It isn’t always easy to find time and inspiration for the evening meal when both parents are working, and then you set the plate of food down in front of your children and they turn their nose up at it!
Even when one parent stays at home to look after the children, and has prepared a healthy balanced meal, yep, your kids poke at it with a fork and go “eugh what is this!!” It is easy to lose motivation.
Getting children to eat a maximum of different foods from a young age is a great way to start. I mentioned the wonderful ‘Babycook’ to some friends who looked at me with wide eyes and said “a baby what?” I was lucky to be introduced to this French lifesaver by my French speaking friends. It is a steamer cooker blender all in one, made by the French company Béaba.
Get the kids involved!
Getting children involved with food from as early as possible, with food preparation or just playing with some of the ingredients whilst you prepare, can help take the stress away from meal times. The process of being involved makes it easier for them to enjoy the result rather than placing a plate in front of a rebellious toddler who has decided not to want what you want them to have.
A good rainy day activity is to get your children to make a “fruit/veg in season” wheel, so that they can understand what they should eat and when. This also helps them to see the variety of fruit and veg out there. Get children involved by growing their own tomatoes, or any other fruit or vegetable. My friend’s son grows great chilies! Take them fruit picking and then let them chop up the fruit to preserve, or they can hand rub the crumble which means they can prepare a whole desert by themselves even from a very early age.
Crumble: 200 g plain flour, 110 g golden sugar, 110 g cold butter cut into cubes – you can add chopped nuts or rolled oats and any leftover can be frozen.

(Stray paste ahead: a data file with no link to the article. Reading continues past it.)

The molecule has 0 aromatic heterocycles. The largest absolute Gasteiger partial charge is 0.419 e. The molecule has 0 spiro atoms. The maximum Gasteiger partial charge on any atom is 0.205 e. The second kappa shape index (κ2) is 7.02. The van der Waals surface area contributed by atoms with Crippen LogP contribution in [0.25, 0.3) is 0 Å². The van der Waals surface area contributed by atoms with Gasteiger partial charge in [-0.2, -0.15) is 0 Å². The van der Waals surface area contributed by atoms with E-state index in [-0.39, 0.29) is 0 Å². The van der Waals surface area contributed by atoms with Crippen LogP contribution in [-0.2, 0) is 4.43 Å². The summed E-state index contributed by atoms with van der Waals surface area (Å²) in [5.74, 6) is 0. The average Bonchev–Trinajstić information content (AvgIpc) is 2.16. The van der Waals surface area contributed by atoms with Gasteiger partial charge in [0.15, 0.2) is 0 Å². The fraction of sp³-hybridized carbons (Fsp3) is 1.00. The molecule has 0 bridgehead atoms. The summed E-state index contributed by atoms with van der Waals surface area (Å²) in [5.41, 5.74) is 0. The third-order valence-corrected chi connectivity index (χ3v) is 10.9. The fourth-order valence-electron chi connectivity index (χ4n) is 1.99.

As children get older, it is good to let them have some autonomy in the kitchen. As hard as it is, just stand back and let them get on with it. They have to learn to clean up as well! Having their own note book to write down their favourite recipes not only helps their autonomy, but works on their handwriting and spelling at the same time. My children started off preparing breakfast, then their own sandwiches and picnics as well as making fairy cakes, and then a three course dinner for me and my husband, waitress service included!
My recipe for the month: Scotch pancakes
I remember making these when I was little and them going straight from the pan to plate, getting a lick of salty butter and disappearing in the blink of an eye.
Ingredients (makes about 16)
- 115g self-raising flour
- pinch of salt
- 30g sugar
- 1 or 2 eggs (I used 2)
- 100ml milk
- Put flour, sugar and salt into a bowl.
- Make a well in the middle, add egg(s) and mix with teeny bit of milk until smooth, then and only then, gradually add the remaining milk.
- Heat a frying pan (medium heat) with a little rapeseed or sunflower oil, use a piece of kitchen roll to evenly distribute and mop up any excess. Test the heat of the pan by dropping a tsp of the mixture into the pan.
- Drop tablespoons of the mixture into the pan and flip the pancakes with a spatula when you see bubbles on top. They will be finished in seconds. Your pancakes should be golden brown.
- Serve with butter, honey, syrup, jam, fruit, yoghurt, strawberries and ice cream, a drizzle of melted chocolate…
- Best eaten on the same day.
Enjoy with your kids!